The Galveston City Council has agreed to divide revenues from an extended 0.5% sales tax equally among infrastructure, beach reconstruction, park facilities, and economic development initiatives if voters approve an extension of the city’s economic development sales tax in November.

The tax is expected to generate $4 million a year, which would support bonds for the various efforts.

City officials are looking to the tax as a way to generate local matching funds so the Texas General Land Office can expand its project to widen three miles of beaches west of the Galveston Seawall by 200 feet. The work was first thought to cost $13.5 million, but the latest estimate is $35 million to $70 million.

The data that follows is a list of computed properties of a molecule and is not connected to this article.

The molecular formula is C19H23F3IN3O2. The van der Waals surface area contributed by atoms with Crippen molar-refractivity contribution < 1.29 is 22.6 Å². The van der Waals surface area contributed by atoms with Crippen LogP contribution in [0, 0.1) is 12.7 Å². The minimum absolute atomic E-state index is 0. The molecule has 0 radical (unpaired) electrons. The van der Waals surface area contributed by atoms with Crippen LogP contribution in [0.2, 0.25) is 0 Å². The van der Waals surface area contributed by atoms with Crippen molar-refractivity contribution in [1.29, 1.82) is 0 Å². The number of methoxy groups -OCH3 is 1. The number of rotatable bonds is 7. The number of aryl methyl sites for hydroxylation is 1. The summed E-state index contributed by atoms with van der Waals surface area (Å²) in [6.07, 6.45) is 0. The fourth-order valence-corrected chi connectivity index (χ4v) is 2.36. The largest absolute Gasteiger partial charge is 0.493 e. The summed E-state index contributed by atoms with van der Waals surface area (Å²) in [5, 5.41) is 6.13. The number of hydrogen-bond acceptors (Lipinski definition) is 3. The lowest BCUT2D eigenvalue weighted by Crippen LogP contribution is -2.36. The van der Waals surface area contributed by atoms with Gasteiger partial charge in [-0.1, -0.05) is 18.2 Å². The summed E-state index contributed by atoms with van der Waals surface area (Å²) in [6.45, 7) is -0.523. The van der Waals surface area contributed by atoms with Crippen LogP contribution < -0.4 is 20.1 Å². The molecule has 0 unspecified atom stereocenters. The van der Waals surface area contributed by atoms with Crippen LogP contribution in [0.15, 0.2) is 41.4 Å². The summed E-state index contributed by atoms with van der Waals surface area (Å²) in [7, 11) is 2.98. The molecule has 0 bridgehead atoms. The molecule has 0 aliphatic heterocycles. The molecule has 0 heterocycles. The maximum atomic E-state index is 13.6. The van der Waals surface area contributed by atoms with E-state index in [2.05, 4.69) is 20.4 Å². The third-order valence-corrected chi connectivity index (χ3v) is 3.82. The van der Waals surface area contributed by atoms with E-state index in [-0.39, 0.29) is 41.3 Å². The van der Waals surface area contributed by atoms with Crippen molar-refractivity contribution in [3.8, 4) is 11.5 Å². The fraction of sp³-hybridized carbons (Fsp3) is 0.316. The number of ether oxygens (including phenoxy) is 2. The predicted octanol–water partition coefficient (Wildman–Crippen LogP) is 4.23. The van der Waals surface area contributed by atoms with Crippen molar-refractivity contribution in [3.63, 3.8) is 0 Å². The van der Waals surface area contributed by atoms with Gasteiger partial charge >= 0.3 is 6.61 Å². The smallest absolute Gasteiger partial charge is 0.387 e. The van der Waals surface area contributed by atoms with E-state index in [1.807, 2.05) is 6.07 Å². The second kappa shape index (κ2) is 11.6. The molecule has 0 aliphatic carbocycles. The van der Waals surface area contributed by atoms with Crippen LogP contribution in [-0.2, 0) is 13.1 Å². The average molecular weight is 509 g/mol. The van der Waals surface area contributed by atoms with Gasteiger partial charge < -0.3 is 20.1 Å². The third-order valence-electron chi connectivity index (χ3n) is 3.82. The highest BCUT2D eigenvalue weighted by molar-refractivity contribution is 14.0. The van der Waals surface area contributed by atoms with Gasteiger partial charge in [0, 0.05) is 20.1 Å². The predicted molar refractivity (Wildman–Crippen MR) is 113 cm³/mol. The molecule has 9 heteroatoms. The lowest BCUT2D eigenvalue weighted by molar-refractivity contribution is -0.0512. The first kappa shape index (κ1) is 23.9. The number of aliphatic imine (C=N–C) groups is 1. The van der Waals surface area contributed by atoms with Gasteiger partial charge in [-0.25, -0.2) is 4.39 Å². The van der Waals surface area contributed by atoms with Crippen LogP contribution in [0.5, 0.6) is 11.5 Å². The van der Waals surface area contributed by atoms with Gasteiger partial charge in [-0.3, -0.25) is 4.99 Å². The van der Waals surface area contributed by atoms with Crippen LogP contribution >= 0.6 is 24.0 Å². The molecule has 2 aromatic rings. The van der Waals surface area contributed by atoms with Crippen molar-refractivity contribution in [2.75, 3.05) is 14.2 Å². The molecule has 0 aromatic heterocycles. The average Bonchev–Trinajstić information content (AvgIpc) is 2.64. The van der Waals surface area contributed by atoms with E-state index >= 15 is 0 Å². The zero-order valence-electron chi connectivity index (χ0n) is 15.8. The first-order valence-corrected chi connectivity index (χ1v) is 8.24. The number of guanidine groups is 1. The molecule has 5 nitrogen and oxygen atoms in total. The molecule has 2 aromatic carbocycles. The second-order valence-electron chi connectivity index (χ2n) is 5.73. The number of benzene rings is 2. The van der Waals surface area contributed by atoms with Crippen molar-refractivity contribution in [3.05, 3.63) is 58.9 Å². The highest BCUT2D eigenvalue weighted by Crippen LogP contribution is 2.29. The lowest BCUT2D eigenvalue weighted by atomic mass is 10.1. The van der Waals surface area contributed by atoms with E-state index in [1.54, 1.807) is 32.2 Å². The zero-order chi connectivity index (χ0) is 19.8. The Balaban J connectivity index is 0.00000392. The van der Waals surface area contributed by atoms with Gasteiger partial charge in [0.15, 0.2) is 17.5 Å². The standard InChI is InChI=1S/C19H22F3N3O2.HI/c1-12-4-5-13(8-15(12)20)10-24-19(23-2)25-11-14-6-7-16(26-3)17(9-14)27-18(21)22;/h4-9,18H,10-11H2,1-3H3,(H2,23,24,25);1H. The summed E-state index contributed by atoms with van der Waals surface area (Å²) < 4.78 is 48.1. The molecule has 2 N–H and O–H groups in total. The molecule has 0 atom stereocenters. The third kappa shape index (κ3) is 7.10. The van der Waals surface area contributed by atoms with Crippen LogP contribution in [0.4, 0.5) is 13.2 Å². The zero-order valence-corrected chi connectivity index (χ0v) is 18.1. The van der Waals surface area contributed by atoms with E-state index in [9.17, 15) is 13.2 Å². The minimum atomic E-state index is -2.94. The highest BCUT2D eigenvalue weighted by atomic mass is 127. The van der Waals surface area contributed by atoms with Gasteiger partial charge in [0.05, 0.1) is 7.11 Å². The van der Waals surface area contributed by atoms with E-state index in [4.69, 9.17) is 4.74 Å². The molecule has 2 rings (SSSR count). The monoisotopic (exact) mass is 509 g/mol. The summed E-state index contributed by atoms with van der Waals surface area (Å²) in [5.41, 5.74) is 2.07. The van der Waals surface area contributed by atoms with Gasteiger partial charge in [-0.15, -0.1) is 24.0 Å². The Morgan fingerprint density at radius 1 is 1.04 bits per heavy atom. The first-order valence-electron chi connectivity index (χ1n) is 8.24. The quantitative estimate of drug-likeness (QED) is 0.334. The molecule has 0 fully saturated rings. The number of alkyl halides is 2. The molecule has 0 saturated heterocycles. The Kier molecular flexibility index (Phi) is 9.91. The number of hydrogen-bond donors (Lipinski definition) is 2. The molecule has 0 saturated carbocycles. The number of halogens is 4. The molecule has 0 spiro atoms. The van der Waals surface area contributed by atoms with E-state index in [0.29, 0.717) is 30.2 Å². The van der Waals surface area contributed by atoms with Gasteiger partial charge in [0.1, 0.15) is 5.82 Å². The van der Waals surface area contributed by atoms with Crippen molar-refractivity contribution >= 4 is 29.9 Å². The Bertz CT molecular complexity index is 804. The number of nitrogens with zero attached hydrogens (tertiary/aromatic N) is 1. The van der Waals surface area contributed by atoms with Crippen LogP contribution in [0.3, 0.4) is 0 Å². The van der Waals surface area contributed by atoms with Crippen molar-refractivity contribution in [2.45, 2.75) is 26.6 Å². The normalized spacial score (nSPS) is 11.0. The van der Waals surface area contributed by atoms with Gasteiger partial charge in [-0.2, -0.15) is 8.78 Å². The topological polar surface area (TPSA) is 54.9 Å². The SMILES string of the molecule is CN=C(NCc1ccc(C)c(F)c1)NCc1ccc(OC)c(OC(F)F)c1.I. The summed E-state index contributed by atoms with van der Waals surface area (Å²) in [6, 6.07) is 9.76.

The tax, which was first approved by voters in 1993, supported bonds that financed streets, sewer and drainage, and beach reconstruction projects. The final bonds supported by the tax will mature before the end of 2008.

Galveston’s general obligation bonds have underlying ratings of A2 from Moody’s Investors Service and A-minus from Standard & Poor’s.

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